1. Subscription-based: A subscription-based model allows researchers to publish their research findings in a scholarly journal for free, however, published content is paywalled and readers (both individuals and institutions) pay a subscription fee to access it.
2. Open Access: An open access model allows anyone with an internet connection to read published content for free, however, researchers (or their institutions) are charged an article processing fee to publish their research in a scholarly journal.

The open access publishing model was largely hailed as a solution to subscription-based publishers changing increasingly expensive rates to access their content, however, this solution created a new problem: predatory journals and publishers [14]. A consensus definition for the term “predatory journals and publishers” has been developed by leading scholars and publishers from ten countries as follows: “Entities that prioritize self-interest at the expense of scholarship and are characterized by false or misleading information, deviation from best editorial and publication practices, a lack of transparency, and/or the use of aggressive and indiscriminate solicitation practices” [15].

Why is the study of publication science/journalology important?
While the open access publishing model provided a solution to one problem, it undoubtedly created another which has yet to be solved. Though predatory publishers may not consider the impact of their unethical behaviour, the consequences are both frightening and great. Emerging research has already confirmed that articles published in predatory journals are cited in the legitimate scientific literature that are indexed in reputable academic databases such as PubMed [16, 17]. Clinicians and policy makers rely on the legitimacy and validity of published scientific research in order to make well-informed decisions that can have significant and life-changing impacts on research, professional practice, policy and society. The quality of these decisions can therefore be directly influenced by the quality of published research.


References
[1] Government of Canada [Internet]. About natural health products. Available from: https://www.canada.ca/en/health-canada/services/drugs-health-products/natural-non-prescription/regulation/about-products.html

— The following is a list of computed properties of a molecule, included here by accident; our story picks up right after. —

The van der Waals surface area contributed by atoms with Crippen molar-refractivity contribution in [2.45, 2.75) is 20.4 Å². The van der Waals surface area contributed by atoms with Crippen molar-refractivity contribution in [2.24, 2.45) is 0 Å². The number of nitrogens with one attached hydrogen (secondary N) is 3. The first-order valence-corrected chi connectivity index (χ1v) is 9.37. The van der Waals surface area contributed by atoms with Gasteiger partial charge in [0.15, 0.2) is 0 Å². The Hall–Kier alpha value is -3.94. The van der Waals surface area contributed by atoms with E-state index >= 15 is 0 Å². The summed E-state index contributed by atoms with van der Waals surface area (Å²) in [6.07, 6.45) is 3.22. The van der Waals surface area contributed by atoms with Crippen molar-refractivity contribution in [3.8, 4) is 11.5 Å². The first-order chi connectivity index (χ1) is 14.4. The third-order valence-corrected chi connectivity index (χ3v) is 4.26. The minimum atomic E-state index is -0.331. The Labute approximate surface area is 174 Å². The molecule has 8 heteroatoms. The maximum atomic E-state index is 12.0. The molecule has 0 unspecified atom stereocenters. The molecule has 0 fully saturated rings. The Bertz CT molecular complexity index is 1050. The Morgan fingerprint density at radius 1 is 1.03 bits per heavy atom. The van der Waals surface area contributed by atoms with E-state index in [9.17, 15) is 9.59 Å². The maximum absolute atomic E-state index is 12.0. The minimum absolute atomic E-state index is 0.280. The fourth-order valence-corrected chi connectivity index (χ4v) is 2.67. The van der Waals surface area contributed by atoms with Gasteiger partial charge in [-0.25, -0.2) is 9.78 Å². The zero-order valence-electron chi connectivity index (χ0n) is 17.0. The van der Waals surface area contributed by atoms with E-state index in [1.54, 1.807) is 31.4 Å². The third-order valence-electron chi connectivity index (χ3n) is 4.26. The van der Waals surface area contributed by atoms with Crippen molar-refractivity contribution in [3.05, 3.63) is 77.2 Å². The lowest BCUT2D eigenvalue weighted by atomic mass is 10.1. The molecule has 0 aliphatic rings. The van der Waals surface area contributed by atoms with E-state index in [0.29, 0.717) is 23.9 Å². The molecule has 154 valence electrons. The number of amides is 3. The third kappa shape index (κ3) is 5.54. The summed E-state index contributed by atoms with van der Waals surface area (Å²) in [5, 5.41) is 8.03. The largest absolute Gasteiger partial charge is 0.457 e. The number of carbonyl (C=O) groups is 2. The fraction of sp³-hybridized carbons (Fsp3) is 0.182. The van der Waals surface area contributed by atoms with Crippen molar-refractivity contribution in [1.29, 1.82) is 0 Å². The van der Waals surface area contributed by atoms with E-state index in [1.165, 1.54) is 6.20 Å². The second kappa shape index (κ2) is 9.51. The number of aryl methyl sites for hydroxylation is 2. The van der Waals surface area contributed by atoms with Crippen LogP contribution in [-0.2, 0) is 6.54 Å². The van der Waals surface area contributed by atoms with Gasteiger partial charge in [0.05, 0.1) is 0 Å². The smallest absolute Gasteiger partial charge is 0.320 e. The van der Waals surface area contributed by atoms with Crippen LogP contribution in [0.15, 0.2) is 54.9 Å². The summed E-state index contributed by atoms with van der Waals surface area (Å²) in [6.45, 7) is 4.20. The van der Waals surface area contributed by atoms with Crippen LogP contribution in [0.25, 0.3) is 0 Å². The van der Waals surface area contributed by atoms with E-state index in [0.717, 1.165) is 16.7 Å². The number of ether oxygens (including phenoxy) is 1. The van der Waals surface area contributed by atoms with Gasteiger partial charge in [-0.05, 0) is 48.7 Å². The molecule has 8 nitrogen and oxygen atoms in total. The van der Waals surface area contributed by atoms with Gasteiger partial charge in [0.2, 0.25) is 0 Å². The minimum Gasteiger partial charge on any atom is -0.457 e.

[2] Robinson MM, Zhang X. The world medicines situation 2011, traditional medicines: Global situation, issues and challenges. World Health Organization, Geneva. 2011:1-2. Available from: http://digicollection.org/hss/documents/s18063en/s18063en.pdf
[3] White J, Reid G. A suggestion for evolution of Canada’s health regulatory system. FACETS. 2018 Jan 25;3(1):45-60. https://doi.org/10.1139/facets-2017-0049
[4] Barry AR. Patients’ perceptions and use of natural health products. Canadian Pharmacists Journal/Revue des Pharmaciens du Canada. 2018 Jul;151(4):254-62. https://doi.org/10.1177%2F1715163518779409
[5] National Center for Complementary and Integrative Health (NCCIH). Complementary, alternative, or integrative health: What’s in a name? Available from: https://nccih.nih.gov/health/integrative-health
[6] Merck Manual. Types of Complementary and Alternative Medicine. Available from: https://www.merckmanuals.com/en-ca/professional/special-subjects/integrative,-complementary,-and-alternative-medicine/types-of-complementary-and-alternative-medicine
[7] World Health Organization. WHO global report on traditional and complementary medicine 2019. 2019 May 16. Available from: https://www.who.int/traditional-complementary-integrative-medicine/WhoGlobalReportOnTraditionalAndComplementaryMedicine2019.pdf?ua=1
[8] Esmail N. Complementary and alternative medicine: Use and public attitudes 1997, 2006, and 2016. Vancouver: Fraser Institute, 2017. Available from: https://www.fraserinstitute.org/studies/complementary-and-alternative-medicine-use-and-public-attitudes-1997-2006-and-2016
[9] Foley H, Steel A, Cramer H, Wardle J, Adams J. Disclosure of complementary medicine use to medical providers: a systematic review and meta-analysis. Scientific reports. 2019 Feb 7;9(1):1573. https://www.nature.com/articles/s41598-018-38279-8
[10] Aveni E, Bauer B, Ramelet AS, Decosterd I, Ballabeni P, Bonvin E, Rodondi PY. Healthcare professionals’ sources of knowledge of complementary medicine in an academic center. PloS one. 2017 Sep 29;12(9):e0184979.
[11] Galipeau J, Moher D, Campbell C, Hendry P, Cameron DW, Palepu A, Hébert PC. A systematic review highlights a knowledge gap regarding the effectiveness of health-related training programs in journalology. Journal of Clinical Epidemiology. 2015 Mar 1;68(3):257-65. https://doi.org/10.1016/j.jclinepi.2014.09.024
[12] Andrade EN. The birth and early days of the Philosophical Transactions. Notes and Records of the Royal Society of London. 1965 Jun 30;20(1):9-27. https://doi.org/10.1098/rsnr.1965.0002
[13] Wilson M, Moher D. The changing landscape of journalology in medicine. Seminars in Nuclear Medicine 2019 Mar; 49(2):105-114. https://doi.org/10.1053/j.semnuclmed.2018.11.009
[14] Beall J. Predatory publishers are corrupting open access. Nature News. 2012 Sep 13;489(7415):179. https://doi.org/10.1038/489179a
[15] Grudniewicz A, Moher D, Cobey KD, Bryson GL, Cukier S, Allen K. et al. Predatory journals: No definition, no defence. Nature. 2019 Dec;576, 210-212. https://doi.org/10.1038/d41586-019-03759-y
[16] Severin A, Low N. Readers beware! Predatory journals are infiltrating citation databases. International Journal of Public Health. 2019; 64:1123-1124. https://doi.org/10.1007/s00038-019-01284-3
[17] Ross-White A, Godfrey CM, Sears KA, Wilson R. Predatory publications in evidence syntheses. Journal of the Medical Library Association: JMLA. 2019 Jan;107(1):57. https://doi.org/10.5195%2Fjmla.2019.491